This is supposed to be a Halloween picture, so “scary” is the operative word.  Let’s add teeth and a grasping hand.  Each new challenge is an opportunity to explore a slightly different take on the techniques previously developed.

Happy to see the use of orthographic views to understand the relationship of the different parts. For me it’s a big part of the BIM advantage.  We always go on about data, and of course that is important, but the integration of orthographic and 3d views into a single package generates an extra layer of understanding that is often undervalued.


Populating divided surfaces with pattern-based panels and applying randomised values to instance parameters.  The maize cob was intentional, the pine cone a happy accident.  Life is usually a mixture of both, if only we can get the balance right.  Artists are very familiar with this balancing act.  Someone like Jackson Pollock took it to an extreme perhaps, arguably a bit of a dead end because of that.  But any artist who observes the play of light and shade in the real world, or interprets the natural shapes of acanthus leave in a stylised way is engaged in balancing accident and intentionality.

Often this is done at a subconscious level of course.  Arguably many of the best accidents occur inside our pre-conscious brains.  Isn’t this what we mean by “inspiration”?  Surely it doesn’t refer to a carefully calculated, predefined process.


12 posts in one month!  How on earth did I manage that.  Oh to be 60 again.  Time was running out though and I needed to throw a lot more stuff into the picture frame (including a couple of picture frames, of course)  Relying on my subconscious sense of composition here, those teenage years spent painting whenever I got the chance.  

“What is this thing called BIM … does it have a soul, can it touch my heart?”

Right at the end there was a frantic effort to systematise and catalogue the stuff I had created during my journey, especially the “profiles”.  Putting these on sheets was partly a justification for doing things “the BIM way” as opposed to say Max & Photoshop.  But it’s also a really valuable resource for me, 7 or 8 years later, reflecting on what I achieved and how it might contribute to future work.


So the last image is not a blog post, it’s just the folder with the “deliverables” that constituted my submission for the Parametric Pumpkin Competition.  Thanks once more to Zach Kron for unleashing the hidden demons inside of me.  This was number two in a series of four adventures that I undertook using his annual Halloween event as an excuse.  In many ways they were the precursors to Project Soane & Project Notre Dame.  I’m not sure they would have developed as they did without the Pumpkin series.  So it’s appropriate that this retrospective post began with a reference to “the way we build”

Thursday, May 14, 2020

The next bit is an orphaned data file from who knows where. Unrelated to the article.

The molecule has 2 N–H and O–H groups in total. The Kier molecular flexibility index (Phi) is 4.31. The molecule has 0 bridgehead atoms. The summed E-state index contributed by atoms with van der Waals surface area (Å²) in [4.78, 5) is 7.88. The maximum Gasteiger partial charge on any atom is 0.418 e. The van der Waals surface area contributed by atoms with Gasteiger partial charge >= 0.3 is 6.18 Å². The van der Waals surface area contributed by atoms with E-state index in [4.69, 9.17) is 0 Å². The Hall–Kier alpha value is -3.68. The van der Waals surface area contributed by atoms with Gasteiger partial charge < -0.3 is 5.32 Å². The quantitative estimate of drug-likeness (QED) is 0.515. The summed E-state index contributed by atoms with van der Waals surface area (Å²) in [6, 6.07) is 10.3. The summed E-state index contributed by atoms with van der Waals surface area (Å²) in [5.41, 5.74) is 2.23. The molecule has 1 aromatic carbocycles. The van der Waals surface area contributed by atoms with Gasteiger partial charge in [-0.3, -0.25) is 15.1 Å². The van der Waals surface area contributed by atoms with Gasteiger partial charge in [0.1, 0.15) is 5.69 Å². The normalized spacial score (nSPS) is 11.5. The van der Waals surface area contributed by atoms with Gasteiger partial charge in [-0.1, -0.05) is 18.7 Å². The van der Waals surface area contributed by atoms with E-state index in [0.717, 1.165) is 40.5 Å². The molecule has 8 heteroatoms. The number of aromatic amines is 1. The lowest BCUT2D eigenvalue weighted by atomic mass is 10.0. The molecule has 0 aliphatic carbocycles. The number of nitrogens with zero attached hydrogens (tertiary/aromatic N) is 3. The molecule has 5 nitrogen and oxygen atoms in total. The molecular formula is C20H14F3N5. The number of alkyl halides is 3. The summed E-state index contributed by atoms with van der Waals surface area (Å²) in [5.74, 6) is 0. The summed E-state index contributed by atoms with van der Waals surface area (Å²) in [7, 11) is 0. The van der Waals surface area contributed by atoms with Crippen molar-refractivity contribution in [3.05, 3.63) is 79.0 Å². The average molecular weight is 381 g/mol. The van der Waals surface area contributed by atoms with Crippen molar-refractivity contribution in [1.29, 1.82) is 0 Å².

There are many ways of being an architect.  I’ve always been a bit of a jack-of-all-trades: dabbling a bit in concept design, often tasked with construction packages, always concerned with visual presentation.  You sometimes see adverts for “BIM architect” or even “Revit architect”.  I prefer to see myself as an architect who just happens to be a BIM addict also.

What is Project Notre Dame?  I see it as an approach to research.  It’s not the “dry, academic” kind of research, although there is some overlap into that sphere.  Indeed, we are attempting to blur the boundaries between the “closed world” of academia and the sphere of enthusiastic amateurs.  The core of our work entails hands-on modelling, but behind the scenes there is much collecting of information, watching videos, sifting through images, interacting with other groups.  Indeed, there are group members who focus more on this type of activity.

Nader Boutros joined us a while ago, and has dug up lots of interesting material.  He found a web site with links to a great many historical images kept in the museums and libraries of Paris.  One image seems to match closely with a plaster model that he also found.  It seems to record the state of the cathedral just before Viollet LeDuc began his work.  Was it commissioned by LeDuc and Lassus at that time? Or is it a later reconstruction?  I am fascinated by the little “cabin” perched high up on the side of the South Bell Tower.  What on earth could this have been for?

The previous post described incremental work in the transept zone, and to the West Front/ Bell Towers.  Whenever you visit a gothic cathedral, keep an eye out for vertical slit windows.  They are easily overlooked, but they usually mark circulation routes within the thickness of the walls.  These may be spiral stairs, in which case there will probably be a projection of thickening to accommodate them.  Sometimes though they mark horizontal passages, probably connected to spiral stairs.  I think this is how the terraces above the gallery of kings are accessed.  There is also a passage below these terraces, directly behind the statues of the kings.  You can stand there, in the shadow of a giant effigy of an old testament king or prophet and look out over the parvis (the plaza in front of the cathedral)
You can see this in certain YouTube videos.  

I’m still searching for the best cutaway views to explain the complexity of circulation routes that serve the West End of Notre Dame.  Lots still to do of course.  The eight-part vaults are square at present, and both the same size, whereas they need to be rectangular and the northern one about a metre wider than the south side.  Let’s see if Alfredo finds the time to come back to this.